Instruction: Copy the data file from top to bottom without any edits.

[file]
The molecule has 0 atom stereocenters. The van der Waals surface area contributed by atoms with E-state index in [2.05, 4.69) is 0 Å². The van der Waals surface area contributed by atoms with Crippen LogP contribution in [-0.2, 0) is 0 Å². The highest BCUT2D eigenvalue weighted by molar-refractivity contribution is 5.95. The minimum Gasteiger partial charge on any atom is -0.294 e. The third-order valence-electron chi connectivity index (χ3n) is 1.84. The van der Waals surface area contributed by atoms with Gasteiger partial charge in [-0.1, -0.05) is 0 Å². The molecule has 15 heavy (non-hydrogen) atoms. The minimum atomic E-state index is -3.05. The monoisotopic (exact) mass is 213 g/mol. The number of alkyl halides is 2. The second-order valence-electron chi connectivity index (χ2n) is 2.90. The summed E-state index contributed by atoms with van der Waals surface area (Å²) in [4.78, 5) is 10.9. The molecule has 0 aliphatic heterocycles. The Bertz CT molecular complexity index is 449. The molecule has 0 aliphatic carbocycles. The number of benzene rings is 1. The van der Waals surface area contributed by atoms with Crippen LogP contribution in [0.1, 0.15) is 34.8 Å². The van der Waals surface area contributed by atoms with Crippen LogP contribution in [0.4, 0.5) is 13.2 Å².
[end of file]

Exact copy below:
The molecule has 0 atom stereocenters. The van der Waals surface area contributed by atoms with E-state index in [2.05, 4.69) is 0 Å². The van der Waals surface area contributed by atoms with Crippen LogP contribution in [-0.2, 0) is 0 Å². The highest BCUT2D eigenvalue weighted by molar-refractivity contribution is 5.95. The minimum Gasteiger partial charge on any atom is -0.294 e. The third-order valence-electron chi connectivity index (χ3n) is 1.84. The van der Waals surface area contributed by atoms with Gasteiger partial charge in [-0.1, -0.05) is 0 Å². The molecule has 15 heavy (non-hydrogen) atoms. The minimum atomic E-state index is -3.05. The monoisotopic (exact) mass is 213 g/mol. The number of alkyl halides is 2. The second-order valence-electron chi connectivity index (χ2n) is 2.90. The summed E-state index contributed by atoms with van der Waals surface area (Å²) in [4.78, 5) is 10.9. The molecule has 0 aliphatic heterocycles. The Bertz CT molecular complexity index is 449. The molecule has 0 aliphatic carbocycles. The number of benzene rings is 1. The van der Waals surface area contributed by atoms with Crippen LogP contribution in [0.1, 0.15) is 34.8 Å². The van der Waals surface area contributed by atoms with Crippen LogP contribution in [0.4, 0.5) is 13.2 Å².